Birds of Chicago’s self-titled release evokes the feeling of stopping by your neighborhood watering hole and hearing a friend’s show. Light-hearted, warm, and welcoming. JT Nero and Allison Russell, whose collaboration is at the center of the band, seem to be on a mission to encourage you to enjoy yourself and not take things too seriously. Further, the duo’s musical chemistry on the album is evidence of their several years of collaboration — Russell’s velvety vibrato is a pleasant salve to Nero’s strong, rough-around-the-edges delivery.
Stylistically, Birds of Chicago cuts a wide swath through a range of American roots styles, incorporating elements of zydeco, gospel, and soul. The album progresses from boppy numbers, like ‘Trampoline’, to close with tracks a few songs that are almost reverent. The early, up-tempo songs are the album’s strength, and can really get one to sing and stomp along. Also, ‘The Wide Sea’, the album’s closer, is well made. It feels almost like Birds of Chicago’s take on U2’s classic ‘I Still Haven’t Found What I’m Looking For’.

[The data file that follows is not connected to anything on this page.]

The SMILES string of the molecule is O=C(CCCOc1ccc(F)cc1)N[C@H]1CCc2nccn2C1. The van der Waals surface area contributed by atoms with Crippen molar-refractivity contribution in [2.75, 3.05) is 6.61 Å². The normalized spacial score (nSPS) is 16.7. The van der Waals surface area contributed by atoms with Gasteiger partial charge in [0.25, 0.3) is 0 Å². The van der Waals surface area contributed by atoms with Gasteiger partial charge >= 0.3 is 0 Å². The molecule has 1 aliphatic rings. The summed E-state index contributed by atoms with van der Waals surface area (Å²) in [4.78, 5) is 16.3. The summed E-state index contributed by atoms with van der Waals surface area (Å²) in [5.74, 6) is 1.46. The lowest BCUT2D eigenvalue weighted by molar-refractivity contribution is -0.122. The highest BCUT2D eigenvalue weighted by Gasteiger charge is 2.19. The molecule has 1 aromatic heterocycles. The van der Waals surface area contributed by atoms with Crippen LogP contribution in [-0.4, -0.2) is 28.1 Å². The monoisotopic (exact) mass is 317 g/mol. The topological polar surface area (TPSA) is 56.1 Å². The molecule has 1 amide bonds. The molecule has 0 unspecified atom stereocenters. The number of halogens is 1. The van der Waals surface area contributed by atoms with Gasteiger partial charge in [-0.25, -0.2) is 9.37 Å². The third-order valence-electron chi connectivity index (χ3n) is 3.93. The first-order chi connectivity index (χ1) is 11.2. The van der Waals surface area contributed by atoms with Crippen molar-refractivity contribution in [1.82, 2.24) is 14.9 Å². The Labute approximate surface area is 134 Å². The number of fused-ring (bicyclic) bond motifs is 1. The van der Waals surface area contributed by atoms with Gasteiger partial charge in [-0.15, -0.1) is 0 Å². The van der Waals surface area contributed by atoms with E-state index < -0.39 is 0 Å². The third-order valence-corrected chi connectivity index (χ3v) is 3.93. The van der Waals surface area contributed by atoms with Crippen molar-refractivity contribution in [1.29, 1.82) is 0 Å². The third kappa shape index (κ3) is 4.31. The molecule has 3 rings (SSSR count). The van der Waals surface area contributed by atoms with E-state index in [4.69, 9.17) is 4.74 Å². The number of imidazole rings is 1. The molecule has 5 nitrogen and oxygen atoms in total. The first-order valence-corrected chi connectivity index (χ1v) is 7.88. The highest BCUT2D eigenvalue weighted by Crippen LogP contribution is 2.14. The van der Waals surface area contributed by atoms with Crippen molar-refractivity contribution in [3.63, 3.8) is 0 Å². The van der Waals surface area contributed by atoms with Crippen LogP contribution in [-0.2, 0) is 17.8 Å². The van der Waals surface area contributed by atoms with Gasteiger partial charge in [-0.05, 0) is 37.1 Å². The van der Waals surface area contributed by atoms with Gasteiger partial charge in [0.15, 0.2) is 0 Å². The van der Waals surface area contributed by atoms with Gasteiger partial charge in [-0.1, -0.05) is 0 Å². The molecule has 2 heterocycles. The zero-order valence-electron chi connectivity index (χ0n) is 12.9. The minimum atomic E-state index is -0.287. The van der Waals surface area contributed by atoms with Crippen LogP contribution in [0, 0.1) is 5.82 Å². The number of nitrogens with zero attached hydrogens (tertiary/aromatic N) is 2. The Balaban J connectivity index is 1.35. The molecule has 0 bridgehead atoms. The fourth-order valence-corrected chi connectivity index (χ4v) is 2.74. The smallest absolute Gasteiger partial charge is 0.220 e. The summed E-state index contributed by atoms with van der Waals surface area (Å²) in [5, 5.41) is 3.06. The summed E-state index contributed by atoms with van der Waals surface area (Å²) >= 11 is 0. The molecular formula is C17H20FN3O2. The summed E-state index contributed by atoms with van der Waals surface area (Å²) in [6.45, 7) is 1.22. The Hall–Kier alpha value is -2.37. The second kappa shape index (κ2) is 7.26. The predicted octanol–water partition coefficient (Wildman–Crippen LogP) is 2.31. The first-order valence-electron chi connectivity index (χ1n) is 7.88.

Though I may seem to be a curmudgeon, there are a few moments on the album where the light-hearted lyrics do not blend particularly well with a demure musical accompaniment. For instance, on ‘Old Calcutta’: “what about the baby / being threatened by a viper / who slipped in a window / in a slum in Old Calcutta….na-na-na-namaste”. Having said this, Birds of Chicago seem like a delightful lot who have a great sense of humor. The video on their Kickstarter page confirms this.
Overall, Birds of Chicago is worth a listen, though it seems like it may be best to get a proper introduction to them through their well-reviewed live shows.
Words: Paul Kellner